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  • PSYCHOLOGY 252    Section:


    Fall Quarter 2005

    Units: 4
    Prerequisites: Graduate standing in psychology or consent of instructor.
    Complex-Dynamic Systems and Psychobiology

    Psychobiology is the study of behavior, cognition, and emotion in relation to biological processes. These biological processes occur at different levels of organization and time scales (e.g., gene expression, development, and evolution). Psychobiology as a discipline spans several subdisciplines including: physiological psychology, psychopharmacology, neuropsychology, comparative psychology, and behavioral neuroscience. Each subdiscipline focus on different questions and uses different methods to answer these questions, but they all deal with the same thing: highly complex and dynamic, multilevel organisms.

    Over the last decade, there has been growing interest in developing and applying ideas and methods of complex-dynamic systems to wide variety of systems. Animals are paradigms of complex-dynamic systems, but there has been very little application of these ideas and concepts to psychobiology or the study behavior more generally. Thus, we will explore ideas and methods of complex-dynamic systems and see whether we can apply them to psychobiology.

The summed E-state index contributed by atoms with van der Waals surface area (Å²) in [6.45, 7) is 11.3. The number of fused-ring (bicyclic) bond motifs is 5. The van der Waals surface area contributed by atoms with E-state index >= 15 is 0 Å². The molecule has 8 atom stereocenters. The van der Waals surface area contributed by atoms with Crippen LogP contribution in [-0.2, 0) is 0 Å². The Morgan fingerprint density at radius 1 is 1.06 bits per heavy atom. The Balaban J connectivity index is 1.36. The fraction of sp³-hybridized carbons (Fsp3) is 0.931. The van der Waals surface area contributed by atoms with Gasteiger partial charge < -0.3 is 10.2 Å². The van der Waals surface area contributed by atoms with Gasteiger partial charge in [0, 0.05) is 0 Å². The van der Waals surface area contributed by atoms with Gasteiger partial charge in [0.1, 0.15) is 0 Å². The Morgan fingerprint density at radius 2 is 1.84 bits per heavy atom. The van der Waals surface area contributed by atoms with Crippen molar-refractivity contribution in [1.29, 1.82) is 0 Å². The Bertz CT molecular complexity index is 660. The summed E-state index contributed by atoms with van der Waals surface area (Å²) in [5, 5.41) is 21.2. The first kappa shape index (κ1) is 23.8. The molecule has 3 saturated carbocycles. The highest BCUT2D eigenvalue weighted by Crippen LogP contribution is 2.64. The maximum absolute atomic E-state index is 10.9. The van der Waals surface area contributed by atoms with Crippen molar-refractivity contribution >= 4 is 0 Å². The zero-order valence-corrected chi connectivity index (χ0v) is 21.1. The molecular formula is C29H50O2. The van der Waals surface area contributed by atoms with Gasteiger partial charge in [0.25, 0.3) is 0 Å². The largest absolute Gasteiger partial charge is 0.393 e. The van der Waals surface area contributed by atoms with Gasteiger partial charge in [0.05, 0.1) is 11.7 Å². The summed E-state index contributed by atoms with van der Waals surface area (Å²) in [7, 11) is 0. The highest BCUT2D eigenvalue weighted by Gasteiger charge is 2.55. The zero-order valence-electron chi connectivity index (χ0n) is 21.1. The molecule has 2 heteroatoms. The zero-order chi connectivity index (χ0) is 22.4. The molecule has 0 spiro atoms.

Topics and subtopics that we may cover (depending on the interests members of the course) include but are not limited to (please suggest more topics or subtopics):

    Evolution Development Social Behavior Animal Communication Neural Control, Organization, and Ontogeny Learning Robotics biorobotics ethorobotics Measuring Behavior techniques metrics Behavioral Informatics

    Requirements: There are several ways to fulfill the requirements of this course. For example, organize and lead the discussion of a topic; develop a project to be discussed and presented during the course; apply ideas and/or methods of complex dynamics systems to your research and present them to the class; write a paper on a topic with the aim of publication; or discuss with me an idea you may have.

    Meeting Time: Fridays from 2:10 to 5:00PM in Rm 157, Young Hall, starting October 7.


    Textbook Information not Available Yet
    Classroom Class Schedule Course Website
    157 Young F   2:10 PM - 5:00 PM
    Instructor Instructor Email Office Office Hours
    Jeffrey Schank , Ph.D. 268D Young Hall